Maternal employment was determined by children answering ‘yes’ to the following question: ‘Does your mother have a job?’ Children were also asked about who they live with in their main home with the following list to choose from: ‘mother’, ‘father’, ‘stepmother’, ‘stepfather’, ‘grandmother’, ‘grandfather’, ‘I live in a foster home or children’s home’ and ‘with someone or somewhere else’. Children were dichotomised into those whose father lived in the main family home and those where the father did not.
All analyses were conducted separately for those who reported a weight ‘gain’ and a weight ‘loss’ concern. Data were analysed by age group, to reflect the developmental literature, and are in line with early, middle and older adolescence( Reference Shaffer and Kipp 45 ). All associations were examined with logistic regression analysis and were expressed by odds ratios. Regression analyses were adjusted for age group and for social class. Associations with weight concerns were investigated for each health indicator (self-rated health, emotional symptoms, physical symptoms, life satisfaction and happiness). Bivariate and multivariate analyses were performed to explore the associations between family factors and weight concerns. The multivariate models were adjusted for all family factors, age group and social class. Confidence intervals were computed at the 95 % level and statistical significance was established at 5 %. All analyses were conducted using the statistical software package IBM SPSS Statistics 20·0. The reference group was children who reported that their weight was fine.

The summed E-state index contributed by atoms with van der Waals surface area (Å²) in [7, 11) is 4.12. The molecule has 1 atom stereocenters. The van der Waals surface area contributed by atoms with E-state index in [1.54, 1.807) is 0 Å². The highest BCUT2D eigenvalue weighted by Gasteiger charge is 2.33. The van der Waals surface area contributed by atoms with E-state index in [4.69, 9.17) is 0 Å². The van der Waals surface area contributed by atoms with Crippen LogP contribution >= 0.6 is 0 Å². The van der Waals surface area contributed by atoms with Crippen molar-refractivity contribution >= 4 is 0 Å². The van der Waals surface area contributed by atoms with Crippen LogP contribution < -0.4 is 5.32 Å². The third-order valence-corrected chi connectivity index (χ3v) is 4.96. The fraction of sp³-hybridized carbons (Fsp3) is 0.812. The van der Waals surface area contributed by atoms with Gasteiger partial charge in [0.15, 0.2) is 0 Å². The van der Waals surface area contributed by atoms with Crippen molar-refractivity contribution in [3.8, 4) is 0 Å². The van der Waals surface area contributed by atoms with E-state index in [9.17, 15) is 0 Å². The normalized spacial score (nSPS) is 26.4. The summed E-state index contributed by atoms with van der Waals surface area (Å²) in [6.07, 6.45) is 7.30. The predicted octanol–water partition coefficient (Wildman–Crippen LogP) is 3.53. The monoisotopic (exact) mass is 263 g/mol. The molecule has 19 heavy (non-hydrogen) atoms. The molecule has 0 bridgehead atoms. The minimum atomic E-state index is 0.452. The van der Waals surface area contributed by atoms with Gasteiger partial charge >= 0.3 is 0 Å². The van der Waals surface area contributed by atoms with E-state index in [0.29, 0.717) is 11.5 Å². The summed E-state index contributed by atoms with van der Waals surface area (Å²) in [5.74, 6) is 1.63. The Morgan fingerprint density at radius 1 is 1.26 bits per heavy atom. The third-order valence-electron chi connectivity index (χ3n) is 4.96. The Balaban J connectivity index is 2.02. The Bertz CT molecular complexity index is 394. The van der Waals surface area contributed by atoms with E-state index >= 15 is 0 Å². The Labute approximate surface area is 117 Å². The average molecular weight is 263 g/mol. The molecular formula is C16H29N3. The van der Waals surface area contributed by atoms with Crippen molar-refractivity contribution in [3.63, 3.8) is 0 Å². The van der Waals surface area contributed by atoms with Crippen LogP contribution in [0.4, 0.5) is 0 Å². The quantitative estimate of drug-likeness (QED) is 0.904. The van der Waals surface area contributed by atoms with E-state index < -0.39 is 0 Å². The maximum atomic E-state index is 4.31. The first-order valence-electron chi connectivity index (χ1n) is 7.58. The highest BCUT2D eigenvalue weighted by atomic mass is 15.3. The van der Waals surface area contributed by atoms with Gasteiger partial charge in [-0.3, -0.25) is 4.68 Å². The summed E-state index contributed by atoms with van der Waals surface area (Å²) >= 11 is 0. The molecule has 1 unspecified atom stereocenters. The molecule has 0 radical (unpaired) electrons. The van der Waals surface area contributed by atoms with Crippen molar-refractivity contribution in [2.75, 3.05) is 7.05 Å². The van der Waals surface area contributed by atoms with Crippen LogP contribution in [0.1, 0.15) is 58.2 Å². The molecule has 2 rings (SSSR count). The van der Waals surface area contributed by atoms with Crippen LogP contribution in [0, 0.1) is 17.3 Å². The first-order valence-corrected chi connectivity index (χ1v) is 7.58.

Overall, 67·3 % of boys reported their weight to be fine, 25·1 % reported a weight ‘loss’ concern and 7·7 % reported a weight ‘gain’ concern (Table 2). Weight concerns were associated with age group (P<0·000; Pearson χ 2=27·065).
Health indicators and weight concerns
Table 3 shows the association between health indicators and weight ‘loss’ and weight ‘gain’ concerns as reported by participating boys. Those who expressed body weight concerns were more likely to report negative health outcomes. Weight ‘loss’ and weight ‘gain’ concerns were associated with lower levels of self-rated health, life satisfaction and happiness, as well as with more frequent emotional and physical symptoms. In addition, the associations between all health indicators studied and weight concerns were similar between boys who reported a weight ‘loss’ concern and those who reported a weight ‘gain’ concern, with the exception of self-rated health.
† The reference category is the group of boys who reported their weight was fine (OR=1·00); adjusted for age group and social class.
Family factors and weight concerns
In Table 4, crude and adjusted odds ratios between family factors and weight concerns are presented. Except for maternal employment and weight ‘gain’ concerns, an inverse association between all other family factors and weight concerns was evident. In unadjusted analyses all associations were statistically significant, except for the relationship between frequent evening meals and concerns about weight ‘loss’.
*P<0·05, **P<0·01, ***P<0·001;
† Adjusted for all family factors, age group and social class.